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Posted: August 6, 2010 12:30 a.m.

Railroad stop signs leave drivers cross

Brittany Thomas/

Stop signs are necessary to keep drivers safe, but when those stop signs are located at railroad crossings that haven’t seen a train pass by for around a year, they turn into a nuisance for some drivers.

"Why are there stop signs and "stop-look-listen" signs at the crossings on that section when the rails are broken in places and there can be no rail traffic?" Covington resident Sandy Brown asked. "I note that many readers have "vented" about the traffic tie-ups these useless stop signs create, but nowhere have I seen an official response."

Anderson Avenue, the Bypass Road and Spring Street are just a few of the streets in Covington that require divers to stop before crossing the tracks.

"The ByPass Road is the worst example. Whose job is it to remove the stop signs?" resident Don Barnard asked.

County Chairman Kathy Morgan said the signs must remain up until Norfolk Southern either officially abandons the rail line or discontinues service, because of legal and liability concerns.

"The information I was given by (the Georgia Department of Transportation) stated that the federal guidelines only allowed you to remove the stop signs when the rail road was abandoned; remember — do not confuse abandonment with discontinuation of service. I think there are some considerations with discontinuation of service, but the county assumes all liability should an incident occur, and a sign must be posted indicating risk exposure," Morgan said in an e-mail.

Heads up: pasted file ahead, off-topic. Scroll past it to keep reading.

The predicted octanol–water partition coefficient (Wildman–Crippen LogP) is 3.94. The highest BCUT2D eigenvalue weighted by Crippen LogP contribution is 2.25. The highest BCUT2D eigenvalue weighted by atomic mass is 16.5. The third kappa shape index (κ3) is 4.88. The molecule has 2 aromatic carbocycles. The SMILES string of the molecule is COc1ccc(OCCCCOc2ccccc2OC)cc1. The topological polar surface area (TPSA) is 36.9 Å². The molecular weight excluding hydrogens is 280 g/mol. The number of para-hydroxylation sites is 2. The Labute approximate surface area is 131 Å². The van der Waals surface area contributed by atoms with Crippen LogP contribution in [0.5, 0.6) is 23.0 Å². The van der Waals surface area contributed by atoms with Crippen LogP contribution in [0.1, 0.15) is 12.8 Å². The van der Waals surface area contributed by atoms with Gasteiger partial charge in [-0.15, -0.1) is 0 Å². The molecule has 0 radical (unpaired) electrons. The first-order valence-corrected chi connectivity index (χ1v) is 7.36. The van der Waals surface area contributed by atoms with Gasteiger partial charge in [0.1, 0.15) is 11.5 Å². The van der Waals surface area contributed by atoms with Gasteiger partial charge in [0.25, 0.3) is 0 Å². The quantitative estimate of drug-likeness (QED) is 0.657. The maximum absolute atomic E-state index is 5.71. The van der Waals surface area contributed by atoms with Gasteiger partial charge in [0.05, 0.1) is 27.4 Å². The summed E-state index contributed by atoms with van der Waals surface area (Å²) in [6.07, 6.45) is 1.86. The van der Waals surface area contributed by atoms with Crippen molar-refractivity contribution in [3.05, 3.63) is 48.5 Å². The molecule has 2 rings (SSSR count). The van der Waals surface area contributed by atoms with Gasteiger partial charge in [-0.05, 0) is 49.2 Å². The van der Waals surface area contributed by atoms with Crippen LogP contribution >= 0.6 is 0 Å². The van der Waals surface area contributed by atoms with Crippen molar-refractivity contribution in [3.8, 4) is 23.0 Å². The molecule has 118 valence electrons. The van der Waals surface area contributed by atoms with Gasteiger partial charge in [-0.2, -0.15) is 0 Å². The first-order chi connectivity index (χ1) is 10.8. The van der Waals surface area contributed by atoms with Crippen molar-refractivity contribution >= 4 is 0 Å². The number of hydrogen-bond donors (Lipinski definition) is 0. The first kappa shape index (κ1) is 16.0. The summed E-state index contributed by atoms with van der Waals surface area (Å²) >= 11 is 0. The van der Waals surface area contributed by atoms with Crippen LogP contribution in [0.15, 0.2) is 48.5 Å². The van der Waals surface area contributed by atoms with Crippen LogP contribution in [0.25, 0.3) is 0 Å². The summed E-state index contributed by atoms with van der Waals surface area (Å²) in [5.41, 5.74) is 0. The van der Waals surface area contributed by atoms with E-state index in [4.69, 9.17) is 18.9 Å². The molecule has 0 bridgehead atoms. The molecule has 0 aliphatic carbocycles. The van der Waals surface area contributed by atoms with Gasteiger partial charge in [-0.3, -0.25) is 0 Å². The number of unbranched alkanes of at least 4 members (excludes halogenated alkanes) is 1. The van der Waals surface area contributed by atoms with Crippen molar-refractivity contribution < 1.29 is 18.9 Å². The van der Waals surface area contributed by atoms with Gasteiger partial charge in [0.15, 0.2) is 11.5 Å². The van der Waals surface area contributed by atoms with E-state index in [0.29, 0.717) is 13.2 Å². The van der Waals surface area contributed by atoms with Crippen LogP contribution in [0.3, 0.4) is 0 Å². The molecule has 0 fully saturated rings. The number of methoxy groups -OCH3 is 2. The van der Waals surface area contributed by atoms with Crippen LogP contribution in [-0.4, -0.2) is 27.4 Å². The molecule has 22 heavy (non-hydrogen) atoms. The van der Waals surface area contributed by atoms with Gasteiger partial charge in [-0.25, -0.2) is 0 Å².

"I think if the rails are taken out as part of the discontinuation of service, we are still required to post a sign. I am trying to verify that process."

Morgan said abandonment is a lengthy and expensive process, so Norfolk Southern may chose to discontinue service instead. Newborn Mayor Roger Sheridan, who has been negotiating with Norfolk Southern, said the discontinuance process could be completed in September.

Once the railroad is discontinued, Morgan said the county might be able to apply to have the signs removed. If that is possible, the county would have to fill out an application for each crossing, have the site reviewed and receive permission from GDOT to remove the stop sign, she said. Even if the railroad makes an official decision regarding the future of the line, there are other questions.

"If we remove the sign and someone drives over the crossing at too high a speed, damaging their vehicle, will we have a liability? If someone is hurt because of a crossing, what is our liability? Are the notices required to be posted more distractive than a stop sign? Can we raise the crossings to road grades? If so, who has authority to approve, county, GDOT, (Federal Service Transportation Board)?," Morgan asked. "These are just a few of the questions that I must consider before making a final decision. It seems to be a simple question, but it is really very complicated."

The city of Covington has also been in contact with GDOT about possibly removing the signs. Transportation Manager Billy Skinner echoed previous sentiments, saying the signs won’t come up unless railroad service is officially discontinued. He said if signs were removed, the city would possibly replace them with an out-of-service notice sign.

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